Educating clients on the true value of professional advice

Gill Cardy

Some advisers will recall that more than 10 years ago I ran seminars around the country on fee-based financial planning, based on the experiences of setting up my own practice with the conviction that there had to be a better way of doing things than a commission-based approach.

Better in the sense of being paid for advice, not transactions. Better in the sense of being able to value all parts of the advice process, not simply a product recommendation.

My solicitor is paid for her professional advice, whether it is to take action or if there are no grounds to pursue a case.

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My accountant is paid for his professional advice, whether an alternative strategy would result in a tax reduction, or there is no mechanism for reducing the liability.

My doctor is paid for his professional advice whether there is a diagnosis requiring treatment, or if I have a clean bill of health.

In all these cases it is the advice that is valuable. Advice to do nothing, to maintain the status quo, that there is no better option than the current strategy, is just as valuable as the advice to take action or to do things differently.

So, if you agree with this, then logically you should create a charging structure that ensures you are paid, regardless of the advice you might give.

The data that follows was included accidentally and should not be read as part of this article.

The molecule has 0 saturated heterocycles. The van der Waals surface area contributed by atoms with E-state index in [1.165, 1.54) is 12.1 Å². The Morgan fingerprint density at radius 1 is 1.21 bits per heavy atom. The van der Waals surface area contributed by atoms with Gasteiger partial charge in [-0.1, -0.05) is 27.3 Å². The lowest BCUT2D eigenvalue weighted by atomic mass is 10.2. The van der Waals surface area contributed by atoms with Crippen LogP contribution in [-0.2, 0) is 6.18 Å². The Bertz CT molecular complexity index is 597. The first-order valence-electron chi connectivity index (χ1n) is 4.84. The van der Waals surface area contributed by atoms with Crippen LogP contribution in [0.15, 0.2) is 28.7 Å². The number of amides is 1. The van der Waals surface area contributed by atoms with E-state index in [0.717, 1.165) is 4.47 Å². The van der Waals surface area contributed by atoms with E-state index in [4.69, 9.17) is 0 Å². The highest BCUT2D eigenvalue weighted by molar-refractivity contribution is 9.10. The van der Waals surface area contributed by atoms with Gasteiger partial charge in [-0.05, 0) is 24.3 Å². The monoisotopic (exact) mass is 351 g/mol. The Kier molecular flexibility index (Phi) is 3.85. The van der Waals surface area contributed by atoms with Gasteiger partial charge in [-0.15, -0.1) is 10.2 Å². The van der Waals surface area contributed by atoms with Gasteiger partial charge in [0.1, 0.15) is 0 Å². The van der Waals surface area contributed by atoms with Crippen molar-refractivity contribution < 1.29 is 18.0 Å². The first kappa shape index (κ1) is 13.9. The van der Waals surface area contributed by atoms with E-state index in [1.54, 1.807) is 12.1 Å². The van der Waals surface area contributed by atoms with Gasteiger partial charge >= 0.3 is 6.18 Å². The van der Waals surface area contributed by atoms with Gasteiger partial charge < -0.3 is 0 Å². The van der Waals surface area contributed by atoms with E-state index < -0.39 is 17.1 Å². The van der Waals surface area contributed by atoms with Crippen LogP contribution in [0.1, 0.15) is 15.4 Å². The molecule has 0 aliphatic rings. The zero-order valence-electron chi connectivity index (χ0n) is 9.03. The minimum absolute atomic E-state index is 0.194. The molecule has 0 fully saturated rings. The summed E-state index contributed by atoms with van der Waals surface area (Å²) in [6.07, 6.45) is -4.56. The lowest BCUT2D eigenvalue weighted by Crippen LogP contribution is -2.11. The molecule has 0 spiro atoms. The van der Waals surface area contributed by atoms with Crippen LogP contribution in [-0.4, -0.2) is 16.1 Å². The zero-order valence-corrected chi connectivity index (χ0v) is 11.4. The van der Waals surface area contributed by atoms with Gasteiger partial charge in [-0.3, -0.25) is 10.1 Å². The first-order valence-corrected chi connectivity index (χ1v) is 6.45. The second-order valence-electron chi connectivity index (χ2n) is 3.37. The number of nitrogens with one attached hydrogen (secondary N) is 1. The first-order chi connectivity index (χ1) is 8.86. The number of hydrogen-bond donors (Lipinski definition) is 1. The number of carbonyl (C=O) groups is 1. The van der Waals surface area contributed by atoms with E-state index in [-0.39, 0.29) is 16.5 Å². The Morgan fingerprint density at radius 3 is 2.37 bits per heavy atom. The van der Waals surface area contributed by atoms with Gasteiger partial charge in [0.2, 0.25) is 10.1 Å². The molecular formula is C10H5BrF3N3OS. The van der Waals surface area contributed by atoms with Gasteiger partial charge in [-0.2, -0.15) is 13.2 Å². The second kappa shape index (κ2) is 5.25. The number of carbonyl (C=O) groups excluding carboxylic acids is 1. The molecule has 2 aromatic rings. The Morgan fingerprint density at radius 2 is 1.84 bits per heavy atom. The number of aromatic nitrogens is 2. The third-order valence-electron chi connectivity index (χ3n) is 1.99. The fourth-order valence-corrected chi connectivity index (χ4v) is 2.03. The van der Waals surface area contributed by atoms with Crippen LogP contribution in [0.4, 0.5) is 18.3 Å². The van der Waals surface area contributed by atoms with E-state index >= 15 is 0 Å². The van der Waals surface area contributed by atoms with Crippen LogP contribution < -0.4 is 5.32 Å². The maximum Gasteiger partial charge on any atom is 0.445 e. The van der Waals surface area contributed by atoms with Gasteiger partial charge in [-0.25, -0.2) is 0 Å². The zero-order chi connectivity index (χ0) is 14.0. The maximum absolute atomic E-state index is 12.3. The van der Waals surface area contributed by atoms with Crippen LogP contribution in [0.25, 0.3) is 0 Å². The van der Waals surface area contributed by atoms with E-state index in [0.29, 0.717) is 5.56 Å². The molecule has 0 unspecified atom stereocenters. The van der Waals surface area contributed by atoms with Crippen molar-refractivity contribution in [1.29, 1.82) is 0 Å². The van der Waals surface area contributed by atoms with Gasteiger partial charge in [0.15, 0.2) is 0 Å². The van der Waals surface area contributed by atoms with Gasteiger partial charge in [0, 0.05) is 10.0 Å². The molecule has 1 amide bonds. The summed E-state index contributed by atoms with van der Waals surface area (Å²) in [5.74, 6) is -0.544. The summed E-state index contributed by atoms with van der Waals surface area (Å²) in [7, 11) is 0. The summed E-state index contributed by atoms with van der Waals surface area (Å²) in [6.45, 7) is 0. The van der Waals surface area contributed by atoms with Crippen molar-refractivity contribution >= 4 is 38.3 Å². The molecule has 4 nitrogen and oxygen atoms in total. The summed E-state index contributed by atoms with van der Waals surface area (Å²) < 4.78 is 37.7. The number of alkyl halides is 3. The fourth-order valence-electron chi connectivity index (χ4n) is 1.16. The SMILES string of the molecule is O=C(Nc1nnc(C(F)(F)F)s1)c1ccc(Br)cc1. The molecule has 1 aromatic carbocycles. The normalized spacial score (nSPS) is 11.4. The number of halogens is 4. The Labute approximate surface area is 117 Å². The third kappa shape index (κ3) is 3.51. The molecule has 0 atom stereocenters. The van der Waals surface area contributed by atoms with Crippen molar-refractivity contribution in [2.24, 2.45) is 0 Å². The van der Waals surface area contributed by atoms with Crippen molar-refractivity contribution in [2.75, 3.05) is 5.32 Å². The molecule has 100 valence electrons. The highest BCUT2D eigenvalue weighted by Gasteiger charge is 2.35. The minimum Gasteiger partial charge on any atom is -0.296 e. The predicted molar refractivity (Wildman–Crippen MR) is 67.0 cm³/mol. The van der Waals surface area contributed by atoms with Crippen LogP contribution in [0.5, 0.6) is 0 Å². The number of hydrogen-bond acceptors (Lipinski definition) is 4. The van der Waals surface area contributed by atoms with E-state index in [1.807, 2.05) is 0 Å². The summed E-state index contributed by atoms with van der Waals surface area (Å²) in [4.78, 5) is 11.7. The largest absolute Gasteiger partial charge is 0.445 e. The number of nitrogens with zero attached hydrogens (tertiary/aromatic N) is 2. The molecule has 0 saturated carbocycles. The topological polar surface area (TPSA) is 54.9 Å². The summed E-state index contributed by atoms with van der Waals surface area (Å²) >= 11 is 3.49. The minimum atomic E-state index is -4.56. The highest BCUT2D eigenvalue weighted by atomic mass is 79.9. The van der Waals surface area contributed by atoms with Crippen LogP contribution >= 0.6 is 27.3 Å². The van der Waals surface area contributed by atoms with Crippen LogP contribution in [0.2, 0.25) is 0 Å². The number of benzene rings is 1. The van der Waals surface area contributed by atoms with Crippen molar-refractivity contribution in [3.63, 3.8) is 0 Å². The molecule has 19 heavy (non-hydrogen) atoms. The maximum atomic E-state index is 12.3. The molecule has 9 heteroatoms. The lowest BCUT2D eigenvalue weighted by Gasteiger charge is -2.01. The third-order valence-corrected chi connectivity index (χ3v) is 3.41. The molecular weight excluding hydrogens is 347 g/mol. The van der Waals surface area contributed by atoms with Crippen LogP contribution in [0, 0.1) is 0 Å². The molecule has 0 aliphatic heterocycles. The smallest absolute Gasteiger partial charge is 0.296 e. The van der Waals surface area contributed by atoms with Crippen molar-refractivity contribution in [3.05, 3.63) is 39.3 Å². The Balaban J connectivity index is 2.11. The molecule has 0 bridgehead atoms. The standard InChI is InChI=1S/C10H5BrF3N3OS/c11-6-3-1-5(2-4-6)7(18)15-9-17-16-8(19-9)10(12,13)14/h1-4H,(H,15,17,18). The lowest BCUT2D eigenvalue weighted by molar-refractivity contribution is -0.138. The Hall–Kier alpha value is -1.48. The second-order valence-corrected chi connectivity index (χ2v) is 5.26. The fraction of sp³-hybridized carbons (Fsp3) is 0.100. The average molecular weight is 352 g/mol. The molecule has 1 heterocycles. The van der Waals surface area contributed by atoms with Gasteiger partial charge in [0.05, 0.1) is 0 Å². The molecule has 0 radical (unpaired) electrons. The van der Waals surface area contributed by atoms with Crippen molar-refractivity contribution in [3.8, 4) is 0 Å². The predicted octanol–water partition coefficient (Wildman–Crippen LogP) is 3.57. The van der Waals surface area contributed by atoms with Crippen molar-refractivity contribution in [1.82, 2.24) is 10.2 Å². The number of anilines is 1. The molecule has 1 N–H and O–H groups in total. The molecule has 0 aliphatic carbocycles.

The client may ask: but if you tell me to keep things as they are, what am I paying for?

I reply: you are paying for information that your plans are on track and knowledge that past decisions are still working for you.

I explain the parallels with other professions and set out the myriad regulatory, research, software, compliance and general business costs that are incurred regardless of the advice I may end up giving.

How do your clients pay for your advice if they do not implement, or they implement elsewhere, or your advice was to do nothing?

Using terminology such as ‘dealing bias’ to rehash old concerns about ‘commission bias’ was crass and inconsiderate. But there is a solution that is good for everyone: teach your clients why your advice is worth paying for and emphasise that you will be paid, whatever the calculation method, regardless of whether the advice is to invest, switch, or do nothing.

There is no bias in that.

Gill Cardy is managing director of IFA Centre